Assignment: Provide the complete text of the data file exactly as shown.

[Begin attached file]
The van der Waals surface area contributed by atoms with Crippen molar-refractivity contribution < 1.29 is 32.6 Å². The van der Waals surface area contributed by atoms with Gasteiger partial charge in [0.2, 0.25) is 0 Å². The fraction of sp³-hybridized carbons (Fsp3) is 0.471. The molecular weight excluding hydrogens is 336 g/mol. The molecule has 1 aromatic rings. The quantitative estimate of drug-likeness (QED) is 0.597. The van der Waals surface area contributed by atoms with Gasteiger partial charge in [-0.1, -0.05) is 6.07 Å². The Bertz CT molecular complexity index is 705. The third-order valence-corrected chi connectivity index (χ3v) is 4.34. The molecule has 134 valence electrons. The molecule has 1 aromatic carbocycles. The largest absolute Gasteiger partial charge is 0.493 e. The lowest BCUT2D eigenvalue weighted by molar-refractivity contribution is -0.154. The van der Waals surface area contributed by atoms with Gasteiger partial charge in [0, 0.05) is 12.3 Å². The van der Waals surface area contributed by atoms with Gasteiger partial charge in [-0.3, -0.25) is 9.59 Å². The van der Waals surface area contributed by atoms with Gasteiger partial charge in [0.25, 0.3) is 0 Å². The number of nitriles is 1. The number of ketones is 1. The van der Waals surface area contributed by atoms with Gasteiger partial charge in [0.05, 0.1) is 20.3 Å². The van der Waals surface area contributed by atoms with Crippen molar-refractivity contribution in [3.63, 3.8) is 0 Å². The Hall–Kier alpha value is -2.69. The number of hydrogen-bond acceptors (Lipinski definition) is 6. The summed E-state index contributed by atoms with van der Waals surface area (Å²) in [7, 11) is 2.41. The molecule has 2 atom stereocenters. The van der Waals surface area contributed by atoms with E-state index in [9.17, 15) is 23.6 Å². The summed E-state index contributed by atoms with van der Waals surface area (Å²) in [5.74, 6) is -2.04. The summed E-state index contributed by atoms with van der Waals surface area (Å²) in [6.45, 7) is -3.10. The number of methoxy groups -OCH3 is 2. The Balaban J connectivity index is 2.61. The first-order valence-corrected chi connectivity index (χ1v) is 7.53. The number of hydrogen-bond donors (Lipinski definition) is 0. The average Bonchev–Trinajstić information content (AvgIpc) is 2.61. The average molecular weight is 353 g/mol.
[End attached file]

The van der Waals surface area contributed by atoms with Crippen molar-refractivity contribution < 1.29 is 32.6 Å². The van der Waals surface area contributed by atoms with Gasteiger partial charge in [0.2, 0.25) is 0 Å². The fraction of sp³-hybridized carbons (Fsp3) is 0.471. The molecular weight excluding hydrogens is 336 g/mol. The molecule has 1 aromatic rings. The quantitative estimate of drug-likeness (QED) is 0.597. The van der Waals surface area contributed by atoms with Gasteiger partial charge in [-0.1, -0.05) is 6.07 Å². The Bertz CT molecular complexity index is 705. The third-order valence-corrected chi connectivity index (χ3v) is 4.34. The molecule has 134 valence electrons. The molecule has 1 aromatic carbocycles. The largest absolute Gasteiger partial charge is 0.493 e. The lowest BCUT2D eigenvalue weighted by molar-refractivity contribution is -0.154. The van der Waals surface area contributed by atoms with Gasteiger partial charge in [0, 0.05) is 12.3 Å². The van der Waals surface area contributed by atoms with Gasteiger partial charge in [-0.3, -0.25) is 9.59 Å². The van der Waals surface area contributed by atoms with Gasteiger partial charge in [0.25, 0.3) is 0 Å². The number of nitriles is 1. The number of ketones is 1. The van der Waals surface area contributed by atoms with Gasteiger partial charge in [0.05, 0.1) is 20.3 Å². The van der Waals surface area contributed by atoms with Crippen molar-refractivity contribution in [3.63, 3.8) is 0 Å². The Hall–Kier alpha value is -2.69. The number of hydrogen-bond acceptors (Lipinski definition) is 6. The summed E-state index contributed by atoms with van der Waals surface area (Å²) in [7, 11) is 2.41. The molecule has 2 atom stereocenters. The van der Waals surface area contributed by atoms with E-state index in [9.17, 15) is 23.6 Å². The summed E-state index contributed by atoms with van der Waals surface area (Å²) in [5.74, 6) is -2.04. The summed E-state index contributed by atoms with van der Waals surface area (Å²) in [6.45, 7) is -3.10. The number of methoxy groups -OCH3 is 2. The Balaban J connectivity index is 2.61. The first-order valence-corrected chi connectivity index (χ1v) is 7.53. The number of hydrogen-bond donors (Lipinski definition) is 0. The average Bonchev–Trinajstić information content (AvgIpc) is 2.61. The average molecular weight is 353 g/mol.